Logstash for ModSecurity audit logs
Recently had a need to take tons of raw ModSecurity audit logs and make use of them. Ended up using Logstash as a first stab attempt to get them from their raw format into something that could be stored in something more useful like a database or search engine. Nicely enough, out of the box, Logstash has an embeddable ElasticSearch instance that Kibana can hook up to. After configuring your Logstash inputs, filters and outputs, you can be querying your log data in no time…. that is assuming writing the filters for your log data takes you close to “no time” which is not the case with modsec’s more challenging log format.
After searching around for some ModSecurity/Logstash examples, and finding only this one (for modsec entries in the apache error log), I was facing the task of having to write my own to deal w/ the modsecurity audit log format…..arrggg!
So after a fair amount of work, I ended up having a Logstash configuration that works for me… hopefully this will be of use to others out there as well. Note, this is certainly not perfect but is intended to serve as an example and starting point for anyone who is looking for that.
The Modsecurity Logstash configuration file (and tiny pattern file) is located here on Github: https://github.com/bitsofinfo/logstash-modsecurity
- Get some audit logs generated from modsecurity and throw them into a directory
- Edit the logstash modsecurity config file (https://github.com/bitsofinfo/logstash-modsecurity) and customize its file input path to point to your logs from step (1)
- Customize the output(s) and review the various filters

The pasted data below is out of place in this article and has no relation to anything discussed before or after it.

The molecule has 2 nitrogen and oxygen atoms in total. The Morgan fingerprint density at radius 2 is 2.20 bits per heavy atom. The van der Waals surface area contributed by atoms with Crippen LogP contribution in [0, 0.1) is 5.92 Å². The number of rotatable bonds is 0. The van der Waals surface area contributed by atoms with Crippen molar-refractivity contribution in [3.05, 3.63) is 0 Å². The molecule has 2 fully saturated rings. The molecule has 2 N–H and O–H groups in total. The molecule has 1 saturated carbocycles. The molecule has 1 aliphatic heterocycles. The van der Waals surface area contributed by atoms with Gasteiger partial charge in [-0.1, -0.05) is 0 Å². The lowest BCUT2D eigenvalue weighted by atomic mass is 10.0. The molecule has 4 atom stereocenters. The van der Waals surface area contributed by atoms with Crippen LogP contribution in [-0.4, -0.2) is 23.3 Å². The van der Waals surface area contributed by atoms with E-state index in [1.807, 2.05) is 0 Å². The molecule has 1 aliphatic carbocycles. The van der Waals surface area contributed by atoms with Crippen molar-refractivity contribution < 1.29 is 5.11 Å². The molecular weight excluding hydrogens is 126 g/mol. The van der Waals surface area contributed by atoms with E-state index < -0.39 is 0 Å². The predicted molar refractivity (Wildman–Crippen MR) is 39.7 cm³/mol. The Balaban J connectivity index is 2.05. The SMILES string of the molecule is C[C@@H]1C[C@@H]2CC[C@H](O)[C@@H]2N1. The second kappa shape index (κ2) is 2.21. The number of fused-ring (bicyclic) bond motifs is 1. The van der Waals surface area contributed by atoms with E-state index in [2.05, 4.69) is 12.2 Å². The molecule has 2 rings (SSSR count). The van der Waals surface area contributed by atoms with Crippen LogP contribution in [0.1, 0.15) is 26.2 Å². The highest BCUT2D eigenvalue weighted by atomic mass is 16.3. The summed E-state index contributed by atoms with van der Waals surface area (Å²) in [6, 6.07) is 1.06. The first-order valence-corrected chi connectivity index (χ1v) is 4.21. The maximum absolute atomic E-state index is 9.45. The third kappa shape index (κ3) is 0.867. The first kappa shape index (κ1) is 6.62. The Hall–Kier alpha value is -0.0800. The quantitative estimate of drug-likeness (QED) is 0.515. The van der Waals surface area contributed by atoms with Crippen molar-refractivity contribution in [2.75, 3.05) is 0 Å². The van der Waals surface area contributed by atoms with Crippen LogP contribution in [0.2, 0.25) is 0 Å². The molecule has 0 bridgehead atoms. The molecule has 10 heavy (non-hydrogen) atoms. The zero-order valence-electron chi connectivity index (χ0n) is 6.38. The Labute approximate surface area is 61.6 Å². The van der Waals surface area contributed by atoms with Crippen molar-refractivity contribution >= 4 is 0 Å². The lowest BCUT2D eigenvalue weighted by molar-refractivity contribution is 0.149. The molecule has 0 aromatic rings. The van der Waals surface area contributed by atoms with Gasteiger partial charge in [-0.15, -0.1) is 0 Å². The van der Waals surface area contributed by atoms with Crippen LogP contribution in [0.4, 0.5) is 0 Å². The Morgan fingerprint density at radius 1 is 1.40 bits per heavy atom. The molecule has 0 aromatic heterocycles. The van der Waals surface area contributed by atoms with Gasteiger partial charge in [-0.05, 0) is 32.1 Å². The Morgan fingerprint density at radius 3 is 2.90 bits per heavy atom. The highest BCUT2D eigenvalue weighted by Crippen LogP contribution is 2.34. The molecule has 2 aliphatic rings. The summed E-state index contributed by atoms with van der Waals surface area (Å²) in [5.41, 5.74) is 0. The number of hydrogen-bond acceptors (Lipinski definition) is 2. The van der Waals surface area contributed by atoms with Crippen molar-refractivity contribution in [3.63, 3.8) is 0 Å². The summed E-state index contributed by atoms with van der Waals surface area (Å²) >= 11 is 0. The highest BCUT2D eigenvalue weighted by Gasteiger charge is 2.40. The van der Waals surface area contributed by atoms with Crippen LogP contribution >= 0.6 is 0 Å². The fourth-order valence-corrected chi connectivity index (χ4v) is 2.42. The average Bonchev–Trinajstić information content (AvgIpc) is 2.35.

- On the command line: java -jar logstash-[version]-flatjar.jar agent -v -f logstash_modsecurity.conf
This was tested against Logstash v1.2.1 through 1.4.2 and relies heavily on Logstash’s “ruby” filter capability which really was a lifesaver to be able to workaround some bugs and lack of certain capabilities Logstash’s in growing set of filters. I’m sure as Logstash grows, much of what the custom ruby filters do can be changed over time.
The end result of it is that with this configuration, your raw Modsec audit log entries, will end up looking something like this JSON example here. Again this is just how I ended up structuring the fields via the filters. You can take the configuration example and change your output to your needs.
Also note that ModSecurity Audit logs can definitely contains some very sensitive data (like user passwords etc). So you might want to also take a look at using Logstash’s Cipher filter to encrypt certain message fields in transit if you are sending these processed logs somewhere else:
Originally published at bitsofinfo.wordpress.com on September 19, 2013.